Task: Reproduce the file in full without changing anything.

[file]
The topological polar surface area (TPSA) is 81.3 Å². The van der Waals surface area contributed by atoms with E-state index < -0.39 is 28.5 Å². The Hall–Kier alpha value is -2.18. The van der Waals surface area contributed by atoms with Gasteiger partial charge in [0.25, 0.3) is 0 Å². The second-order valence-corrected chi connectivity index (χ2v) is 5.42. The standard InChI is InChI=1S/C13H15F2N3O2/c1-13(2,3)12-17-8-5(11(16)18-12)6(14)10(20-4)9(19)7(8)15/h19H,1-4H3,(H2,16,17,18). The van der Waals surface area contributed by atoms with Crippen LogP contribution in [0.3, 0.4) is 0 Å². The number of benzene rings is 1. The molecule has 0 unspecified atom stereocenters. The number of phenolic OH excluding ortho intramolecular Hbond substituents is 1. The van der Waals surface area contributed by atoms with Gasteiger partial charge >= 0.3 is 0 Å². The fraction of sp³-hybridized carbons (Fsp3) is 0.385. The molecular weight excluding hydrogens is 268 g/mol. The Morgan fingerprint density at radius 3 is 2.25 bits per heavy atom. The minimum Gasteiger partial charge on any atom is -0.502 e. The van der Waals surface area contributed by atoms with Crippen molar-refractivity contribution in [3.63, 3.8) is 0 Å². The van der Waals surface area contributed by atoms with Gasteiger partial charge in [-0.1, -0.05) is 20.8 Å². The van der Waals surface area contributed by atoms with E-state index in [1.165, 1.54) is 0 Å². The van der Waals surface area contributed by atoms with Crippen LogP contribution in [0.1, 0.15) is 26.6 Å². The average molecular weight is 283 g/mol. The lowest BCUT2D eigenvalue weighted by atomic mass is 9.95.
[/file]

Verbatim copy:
The topological polar surface area (TPSA) is 81.3 Å². The van der Waals surface area contributed by atoms with E-state index < -0.39 is 28.5 Å². The Hall–Kier alpha value is -2.18. The van der Waals surface area contributed by atoms with Gasteiger partial charge in [0.25, 0.3) is 0 Å². The second-order valence-corrected chi connectivity index (χ2v) is 5.42. The standard InChI is InChI=1S/C13H15F2N3O2/c1-13(2,3)12-17-8-5(11(16)18-12)6(14)10(20-4)9(19)7(8)15/h19H,1-4H3,(H2,16,17,18). The van der Waals surface area contributed by atoms with Crippen LogP contribution in [0.3, 0.4) is 0 Å². The number of benzene rings is 1. The molecule has 0 unspecified atom stereocenters. The number of phenolic OH excluding ortho intramolecular Hbond substituents is 1. The van der Waals surface area contributed by atoms with Gasteiger partial charge >= 0.3 is 0 Å². The fraction of sp³-hybridized carbons (Fsp3) is 0.385. The molecular weight excluding hydrogens is 268 g/mol. The Morgan fingerprint density at radius 3 is 2.25 bits per heavy atom. The minimum Gasteiger partial charge on any atom is -0.502 e. The van der Waals surface area contributed by atoms with Crippen molar-refractivity contribution in [3.63, 3.8) is 0 Å². The van der Waals surface area contributed by atoms with Gasteiger partial charge in [-0.1, -0.05) is 20.8 Å². The van der Waals surface area contributed by atoms with E-state index in [1.165, 1.54) is 0 Å². The van der Waals surface area contributed by atoms with Crippen LogP contribution in [0.1, 0.15) is 26.6 Å². The average molecular weight is 283 g/mol. The lowest BCUT2D eigenvalue weighted by atomic mass is 9.95.